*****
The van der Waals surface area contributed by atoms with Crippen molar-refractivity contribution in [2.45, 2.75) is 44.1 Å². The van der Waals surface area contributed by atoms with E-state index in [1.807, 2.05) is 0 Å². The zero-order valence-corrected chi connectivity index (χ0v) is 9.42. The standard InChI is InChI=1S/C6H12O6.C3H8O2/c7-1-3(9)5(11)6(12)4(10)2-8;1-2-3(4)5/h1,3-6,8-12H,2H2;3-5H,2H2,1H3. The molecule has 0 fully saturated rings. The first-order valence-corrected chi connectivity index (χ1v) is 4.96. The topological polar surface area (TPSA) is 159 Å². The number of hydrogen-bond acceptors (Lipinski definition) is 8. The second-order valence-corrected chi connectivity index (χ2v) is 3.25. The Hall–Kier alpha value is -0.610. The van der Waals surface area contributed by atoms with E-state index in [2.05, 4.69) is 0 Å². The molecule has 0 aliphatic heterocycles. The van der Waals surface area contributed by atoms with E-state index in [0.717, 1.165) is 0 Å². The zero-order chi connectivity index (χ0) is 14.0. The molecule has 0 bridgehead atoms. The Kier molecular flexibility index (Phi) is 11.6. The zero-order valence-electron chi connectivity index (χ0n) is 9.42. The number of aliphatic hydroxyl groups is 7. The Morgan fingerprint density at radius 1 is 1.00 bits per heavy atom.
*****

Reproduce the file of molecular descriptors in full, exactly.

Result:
The van der Waals surface area contributed by atoms with Crippen molar-refractivity contribution in [2.45, 2.75) is 44.1 Å². The van der Waals surface area contributed by atoms with E-state index in [1.807, 2.05) is 0 Å². The zero-order valence-corrected chi connectivity index (χ0v) is 9.42. The standard InChI is InChI=1S/C6H12O6.C3H8O2/c7-1-3(9)5(11)6(12)4(10)2-8;1-2-3(4)5/h1,3-6,8-12H,2H2;3-5H,2H2,1H3. The molecule has 0 fully saturated rings. The first-order valence-corrected chi connectivity index (χ1v) is 4.96. The topological polar surface area (TPSA) is 159 Å². The number of hydrogen-bond acceptors (Lipinski definition) is 8. The second-order valence-corrected chi connectivity index (χ2v) is 3.25. The Hall–Kier alpha value is -0.610. The van der Waals surface area contributed by atoms with E-state index in [2.05, 4.69) is 0 Å². The molecule has 0 aliphatic heterocycles. The van der Waals surface area contributed by atoms with E-state index in [0.717, 1.165) is 0 Å². The zero-order chi connectivity index (χ0) is 14.0. The molecule has 0 bridgehead atoms. The Kier molecular flexibility index (Phi) is 11.6. The zero-order valence-electron chi connectivity index (χ0n) is 9.42. The number of aliphatic hydroxyl groups is 7. The Morgan fingerprint density at radius 1 is 1.00 bits per heavy atom.